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hear him say, i love you, softly in my ear while he's hugging me. i was the last person he was with. she signed it, mrs. wonderful. prosecutors suggested that e-mail was proof that trayers was planning to kill her husband. >> you plunged the knife into his chest two and a half to three and a half inches. you intended to do that, didn't you? >> no. >> you stabbed him eight times in the back. you intended to do that, didn't you? >> no. >> but you did it, mrs. trayer, didn't you? >> yes. >> reporter: trayers attorney knew it would be a tough day on the stand but felt it was important for her client to make her case to the jury. >> she's been dreading this day for a long time. she doesn't want to relive what happened that day. >> reporter: closinging arguments begin today. if she's found guilty she faces between 26 and a half years to life in prison. ann? >> aditi roy, thank you very much. star joans nes is a former
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prosecutor and savannah guthrie is the "today" legal correspondent. gorm to you. jennifer took the stand to testify in a heat of passion defense. what is that? >> when anger, fear, terror, rage just overtakes the person when met with adequate provocation that they are unable to act in a reasonable way and they basically go off the ranch. that's what this is. >> that brought her to the stand. was it effective? should she have take the stand? >> one thing about a heat of passion defense. she's not looking for an acquittal. her attorneys know she'll most likely go to jail. it reduce it is charge from murder to voluntary manslaughter. she's saying, look, i was so overcome with this intense emotion i wasn't in charge of my faculties. the classic heat of passion case in law school is a man comes home, finds his wife in bed with another man, pulls out a gun to shoot him. we don't have a classic case here. >> did it help or hurt her to be on the stand? >> she had no choice.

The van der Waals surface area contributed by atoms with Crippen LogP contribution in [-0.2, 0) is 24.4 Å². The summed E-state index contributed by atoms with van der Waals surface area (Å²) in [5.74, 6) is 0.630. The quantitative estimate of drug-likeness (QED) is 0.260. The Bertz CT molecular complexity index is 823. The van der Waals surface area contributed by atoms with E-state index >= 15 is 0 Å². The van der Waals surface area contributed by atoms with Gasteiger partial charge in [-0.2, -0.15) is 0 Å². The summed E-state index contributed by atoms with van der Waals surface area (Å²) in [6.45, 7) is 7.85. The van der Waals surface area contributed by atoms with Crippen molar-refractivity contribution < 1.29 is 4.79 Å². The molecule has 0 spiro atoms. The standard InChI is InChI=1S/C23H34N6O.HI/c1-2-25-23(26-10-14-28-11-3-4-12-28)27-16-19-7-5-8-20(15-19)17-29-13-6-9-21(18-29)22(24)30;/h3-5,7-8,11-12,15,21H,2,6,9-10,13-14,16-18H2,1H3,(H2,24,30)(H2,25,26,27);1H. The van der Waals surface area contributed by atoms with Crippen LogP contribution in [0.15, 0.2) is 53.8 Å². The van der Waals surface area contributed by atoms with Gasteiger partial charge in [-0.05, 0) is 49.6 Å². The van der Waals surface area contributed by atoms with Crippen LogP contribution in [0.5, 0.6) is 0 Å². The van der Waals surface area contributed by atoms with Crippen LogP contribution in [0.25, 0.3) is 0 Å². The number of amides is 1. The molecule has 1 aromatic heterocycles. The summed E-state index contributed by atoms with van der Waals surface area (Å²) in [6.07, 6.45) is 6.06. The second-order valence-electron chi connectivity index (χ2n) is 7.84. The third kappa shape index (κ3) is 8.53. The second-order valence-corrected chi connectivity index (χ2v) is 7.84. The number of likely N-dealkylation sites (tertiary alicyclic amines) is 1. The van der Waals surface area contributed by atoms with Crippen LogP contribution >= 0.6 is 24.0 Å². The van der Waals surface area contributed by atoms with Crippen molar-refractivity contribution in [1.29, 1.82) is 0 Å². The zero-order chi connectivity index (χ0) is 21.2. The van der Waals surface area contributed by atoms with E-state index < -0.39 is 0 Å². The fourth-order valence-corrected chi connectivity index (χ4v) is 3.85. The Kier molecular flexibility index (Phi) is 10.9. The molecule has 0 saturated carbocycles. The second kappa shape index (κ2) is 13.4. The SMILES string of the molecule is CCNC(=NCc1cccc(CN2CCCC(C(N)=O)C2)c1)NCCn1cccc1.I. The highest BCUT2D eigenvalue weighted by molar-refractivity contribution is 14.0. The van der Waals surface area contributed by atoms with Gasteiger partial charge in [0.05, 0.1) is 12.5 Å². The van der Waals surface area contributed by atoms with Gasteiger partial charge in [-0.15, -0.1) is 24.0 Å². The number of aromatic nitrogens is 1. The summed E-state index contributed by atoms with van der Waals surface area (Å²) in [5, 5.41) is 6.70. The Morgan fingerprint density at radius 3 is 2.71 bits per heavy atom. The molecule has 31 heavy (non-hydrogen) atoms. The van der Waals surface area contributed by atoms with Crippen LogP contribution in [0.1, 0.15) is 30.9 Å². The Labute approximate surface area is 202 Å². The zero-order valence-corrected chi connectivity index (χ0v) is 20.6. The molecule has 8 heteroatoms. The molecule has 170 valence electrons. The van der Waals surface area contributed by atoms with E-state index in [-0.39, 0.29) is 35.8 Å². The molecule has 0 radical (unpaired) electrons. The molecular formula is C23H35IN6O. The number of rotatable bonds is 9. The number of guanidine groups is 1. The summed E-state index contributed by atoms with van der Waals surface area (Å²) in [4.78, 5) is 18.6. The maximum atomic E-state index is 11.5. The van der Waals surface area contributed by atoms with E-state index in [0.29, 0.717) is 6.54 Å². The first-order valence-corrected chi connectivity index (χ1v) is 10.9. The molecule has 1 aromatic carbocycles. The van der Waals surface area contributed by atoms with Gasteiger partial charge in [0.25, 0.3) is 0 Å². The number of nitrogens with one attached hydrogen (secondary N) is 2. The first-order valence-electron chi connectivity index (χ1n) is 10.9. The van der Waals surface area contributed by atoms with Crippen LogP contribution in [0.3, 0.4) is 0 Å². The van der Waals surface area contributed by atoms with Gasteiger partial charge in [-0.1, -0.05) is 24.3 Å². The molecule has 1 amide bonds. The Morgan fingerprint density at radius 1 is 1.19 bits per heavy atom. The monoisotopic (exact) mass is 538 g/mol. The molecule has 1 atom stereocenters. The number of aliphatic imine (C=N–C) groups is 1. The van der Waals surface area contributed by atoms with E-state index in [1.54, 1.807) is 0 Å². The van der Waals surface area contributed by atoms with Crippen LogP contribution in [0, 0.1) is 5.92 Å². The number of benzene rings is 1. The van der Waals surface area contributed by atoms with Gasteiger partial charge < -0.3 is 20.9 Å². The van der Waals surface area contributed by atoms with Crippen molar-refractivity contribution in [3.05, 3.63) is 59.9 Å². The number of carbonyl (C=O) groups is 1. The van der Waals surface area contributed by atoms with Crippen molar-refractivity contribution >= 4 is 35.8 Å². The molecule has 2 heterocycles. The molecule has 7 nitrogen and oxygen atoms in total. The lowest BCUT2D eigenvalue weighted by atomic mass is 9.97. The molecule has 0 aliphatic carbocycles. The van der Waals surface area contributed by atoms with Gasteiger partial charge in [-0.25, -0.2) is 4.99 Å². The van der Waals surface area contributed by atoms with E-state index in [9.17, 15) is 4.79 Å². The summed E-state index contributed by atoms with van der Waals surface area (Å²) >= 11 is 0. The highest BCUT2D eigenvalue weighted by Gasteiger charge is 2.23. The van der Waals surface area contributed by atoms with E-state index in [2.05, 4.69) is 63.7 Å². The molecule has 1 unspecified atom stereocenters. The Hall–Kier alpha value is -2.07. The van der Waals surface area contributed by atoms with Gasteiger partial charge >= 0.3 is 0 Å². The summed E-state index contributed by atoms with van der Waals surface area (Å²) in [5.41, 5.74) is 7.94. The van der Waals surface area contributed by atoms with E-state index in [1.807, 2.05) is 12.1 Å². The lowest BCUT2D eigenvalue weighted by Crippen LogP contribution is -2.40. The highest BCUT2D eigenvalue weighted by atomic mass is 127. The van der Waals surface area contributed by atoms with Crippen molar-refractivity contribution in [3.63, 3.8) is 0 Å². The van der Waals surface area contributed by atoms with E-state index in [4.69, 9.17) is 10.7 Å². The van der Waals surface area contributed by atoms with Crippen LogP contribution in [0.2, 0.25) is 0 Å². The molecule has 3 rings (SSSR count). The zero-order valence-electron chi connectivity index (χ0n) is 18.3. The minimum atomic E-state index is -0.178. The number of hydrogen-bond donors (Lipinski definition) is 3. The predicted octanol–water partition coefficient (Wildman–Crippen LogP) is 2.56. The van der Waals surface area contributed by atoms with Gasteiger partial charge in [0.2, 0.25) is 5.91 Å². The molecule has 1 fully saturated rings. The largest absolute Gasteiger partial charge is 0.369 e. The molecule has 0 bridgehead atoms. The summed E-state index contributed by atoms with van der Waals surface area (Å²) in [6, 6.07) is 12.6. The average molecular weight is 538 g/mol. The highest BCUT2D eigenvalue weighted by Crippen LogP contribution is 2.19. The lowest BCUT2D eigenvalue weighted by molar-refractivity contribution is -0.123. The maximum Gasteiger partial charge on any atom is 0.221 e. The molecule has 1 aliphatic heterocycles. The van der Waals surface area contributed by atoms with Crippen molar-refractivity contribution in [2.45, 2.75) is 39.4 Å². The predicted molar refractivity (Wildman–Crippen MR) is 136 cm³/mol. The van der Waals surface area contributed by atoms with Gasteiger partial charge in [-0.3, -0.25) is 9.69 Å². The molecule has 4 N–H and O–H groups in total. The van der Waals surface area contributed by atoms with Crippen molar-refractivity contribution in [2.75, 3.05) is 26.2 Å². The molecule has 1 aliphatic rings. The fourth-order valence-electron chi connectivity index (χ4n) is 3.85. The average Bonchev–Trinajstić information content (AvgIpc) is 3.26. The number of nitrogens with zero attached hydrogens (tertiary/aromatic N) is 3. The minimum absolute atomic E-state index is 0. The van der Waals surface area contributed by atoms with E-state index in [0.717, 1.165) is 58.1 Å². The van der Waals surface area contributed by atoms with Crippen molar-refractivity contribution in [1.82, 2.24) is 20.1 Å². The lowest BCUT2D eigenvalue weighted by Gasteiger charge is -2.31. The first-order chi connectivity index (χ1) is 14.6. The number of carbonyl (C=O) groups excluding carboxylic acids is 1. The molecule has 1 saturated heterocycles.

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the only person to make out that level of fear, rage, anger, what would provoke a normal rational person to do something so horrific as stab their husband, you have to convey it to the jury. that's what they will attempt from the defense. >> the prosecution said, wait, this is not something where she was suddenly overcome. she knew about the affair for months. she waited for the prime opportunity to attack having waited until he took a sleeping pill and was asleep. they say that's evidence of premeditation. >> what about the testimony that she pulled out a knife to kill herself and he said something that turned her anger to him. >> the argument is he was basically baiting her. she pulls out a knife and he goes to her, well, i can give you something sharper if you're going to do it. in theory it's back and forth. the argument is that the defendant was just so at a point where she could not think for herself and that he pushed her over the edge. >> it sounds like it comes down to her credibility.